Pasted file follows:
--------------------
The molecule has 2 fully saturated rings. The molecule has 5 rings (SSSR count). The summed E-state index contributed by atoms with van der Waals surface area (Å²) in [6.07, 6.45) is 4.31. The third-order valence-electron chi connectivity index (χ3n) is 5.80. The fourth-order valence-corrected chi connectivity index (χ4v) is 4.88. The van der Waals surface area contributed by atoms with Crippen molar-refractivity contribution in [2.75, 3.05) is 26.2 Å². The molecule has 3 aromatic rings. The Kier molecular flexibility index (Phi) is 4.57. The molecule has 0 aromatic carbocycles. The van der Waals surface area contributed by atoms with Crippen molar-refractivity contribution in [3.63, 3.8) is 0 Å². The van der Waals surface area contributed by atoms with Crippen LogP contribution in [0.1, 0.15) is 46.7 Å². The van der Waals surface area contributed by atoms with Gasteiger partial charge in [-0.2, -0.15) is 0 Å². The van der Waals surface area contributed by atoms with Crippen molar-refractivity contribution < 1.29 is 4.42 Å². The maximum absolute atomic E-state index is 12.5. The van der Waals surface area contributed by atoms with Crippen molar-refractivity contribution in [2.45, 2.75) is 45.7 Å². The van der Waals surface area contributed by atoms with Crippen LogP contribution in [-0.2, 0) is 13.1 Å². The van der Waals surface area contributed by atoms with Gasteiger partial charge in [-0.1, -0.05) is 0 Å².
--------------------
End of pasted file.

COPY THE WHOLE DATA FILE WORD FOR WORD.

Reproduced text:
The molecule has 2 fully saturated rings. The molecule has 5 rings (SSSR count). The summed E-state index contributed by atoms with van der Waals surface area (Å²) in [6.07, 6.45) is 4.31. The third-order valence-electron chi connectivity index (χ3n) is 5.80. The fourth-order valence-corrected chi connectivity index (χ4v) is 4.88. The van der Waals surface area contributed by atoms with Crippen molar-refractivity contribution in [2.75, 3.05) is 26.2 Å². The molecule has 3 aromatic rings. The Kier molecular flexibility index (Phi) is 4.57. The molecule has 0 aromatic carbocycles. The van der Waals surface area contributed by atoms with Crippen molar-refractivity contribution in [3.63, 3.8) is 0 Å². The van der Waals surface area contributed by atoms with Crippen LogP contribution in [0.1, 0.15) is 46.7 Å². The van der Waals surface area contributed by atoms with Gasteiger partial charge in [-0.2, -0.15) is 0 Å². The van der Waals surface area contributed by atoms with Crippen molar-refractivity contribution < 1.29 is 4.42 Å². The maximum absolute atomic E-state index is 12.5. The van der Waals surface area contributed by atoms with Crippen molar-refractivity contribution in [2.45, 2.75) is 45.7 Å². The van der Waals surface area contributed by atoms with Crippen LogP contribution in [-0.2, 0) is 13.1 Å². The van der Waals surface area contributed by atoms with Gasteiger partial charge in [-0.1, -0.05) is 0 Å².